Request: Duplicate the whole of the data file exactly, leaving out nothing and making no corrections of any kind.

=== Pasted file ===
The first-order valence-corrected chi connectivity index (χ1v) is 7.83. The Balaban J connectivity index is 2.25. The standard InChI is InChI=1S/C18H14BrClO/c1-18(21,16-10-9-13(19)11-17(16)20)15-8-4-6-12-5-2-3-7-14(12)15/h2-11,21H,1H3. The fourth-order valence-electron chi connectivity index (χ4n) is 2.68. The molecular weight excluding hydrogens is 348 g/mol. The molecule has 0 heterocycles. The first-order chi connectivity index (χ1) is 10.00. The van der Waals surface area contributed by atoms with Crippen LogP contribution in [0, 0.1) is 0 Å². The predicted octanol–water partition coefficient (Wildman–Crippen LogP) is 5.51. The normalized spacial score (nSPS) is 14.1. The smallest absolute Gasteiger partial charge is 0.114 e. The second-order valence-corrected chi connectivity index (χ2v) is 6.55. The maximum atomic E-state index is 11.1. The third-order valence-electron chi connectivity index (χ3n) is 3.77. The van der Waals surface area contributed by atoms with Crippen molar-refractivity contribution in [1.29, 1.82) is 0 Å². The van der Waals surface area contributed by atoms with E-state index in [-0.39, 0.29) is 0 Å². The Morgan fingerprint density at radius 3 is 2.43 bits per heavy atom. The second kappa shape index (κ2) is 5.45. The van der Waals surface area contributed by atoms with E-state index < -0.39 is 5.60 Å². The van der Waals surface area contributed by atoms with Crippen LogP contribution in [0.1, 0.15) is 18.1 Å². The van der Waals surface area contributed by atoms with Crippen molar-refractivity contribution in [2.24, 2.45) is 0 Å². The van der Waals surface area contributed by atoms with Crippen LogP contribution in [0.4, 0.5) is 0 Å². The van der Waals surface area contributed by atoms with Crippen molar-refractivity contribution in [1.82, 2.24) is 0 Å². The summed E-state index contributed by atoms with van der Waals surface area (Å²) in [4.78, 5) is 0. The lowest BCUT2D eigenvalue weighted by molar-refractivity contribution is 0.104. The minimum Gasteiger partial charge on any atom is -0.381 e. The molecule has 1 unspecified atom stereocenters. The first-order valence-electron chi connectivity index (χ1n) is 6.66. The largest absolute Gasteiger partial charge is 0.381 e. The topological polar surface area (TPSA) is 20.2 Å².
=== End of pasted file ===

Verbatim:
The first-order valence-corrected chi connectivity index (χ1v) is 7.83. The Balaban J connectivity index is 2.25. The standard InChI is InChI=1S/C18H14BrClO/c1-18(21,16-10-9-13(19)11-17(16)20)15-8-4-6-12-5-2-3-7-14(12)15/h2-11,21H,1H3. The fourth-order valence-electron chi connectivity index (χ4n) is 2.68. The molecular weight excluding hydrogens is 348 g/mol. The molecule has 0 heterocycles. The first-order chi connectivity index (χ1) is 10.00. The van der Waals surface area contributed by atoms with Crippen LogP contribution in [0, 0.1) is 0 Å². The predicted octanol–water partition coefficient (Wildman–Crippen LogP) is 5.51. The normalized spacial score (nSPS) is 14.1. The smallest absolute Gasteiger partial charge is 0.114 e. The second-order valence-corrected chi connectivity index (χ2v) is 6.55. The maximum atomic E-state index is 11.1. The third-order valence-electron chi connectivity index (χ3n) is 3.77. The van der Waals surface area contributed by atoms with Crippen molar-refractivity contribution in [1.29, 1.82) is 0 Å². The van der Waals surface area contributed by atoms with E-state index in [-0.39, 0.29) is 0 Å². The Morgan fingerprint density at radius 3 is 2.43 bits per heavy atom. The second kappa shape index (κ2) is 5.45. The van der Waals surface area contributed by atoms with E-state index < -0.39 is 5.60 Å². The van der Waals surface area contributed by atoms with Crippen LogP contribution in [0.1, 0.15) is 18.1 Å². The van der Waals surface area contributed by atoms with Crippen molar-refractivity contribution in [2.24, 2.45) is 0 Å². The van der Waals surface area contributed by atoms with Crippen LogP contribution in [0.4, 0.5) is 0 Å². The van der Waals surface area contributed by atoms with Crippen molar-refractivity contribution in [1.82, 2.24) is 0 Å². The summed E-state index contributed by atoms with van der Waals surface area (Å²) in [4.78, 5) is 0. The lowest BCUT2D eigenvalue weighted by molar-refractivity contribution is 0.104. The minimum Gasteiger partial charge on any atom is -0.381 e. The molecule has 1 unspecified atom stereocenters. The first-order valence-electron chi connectivity index (χ1n) is 6.66. The largest absolute Gasteiger partial charge is 0.381 e. The topological polar surface area (TPSA) is 20.2 Å².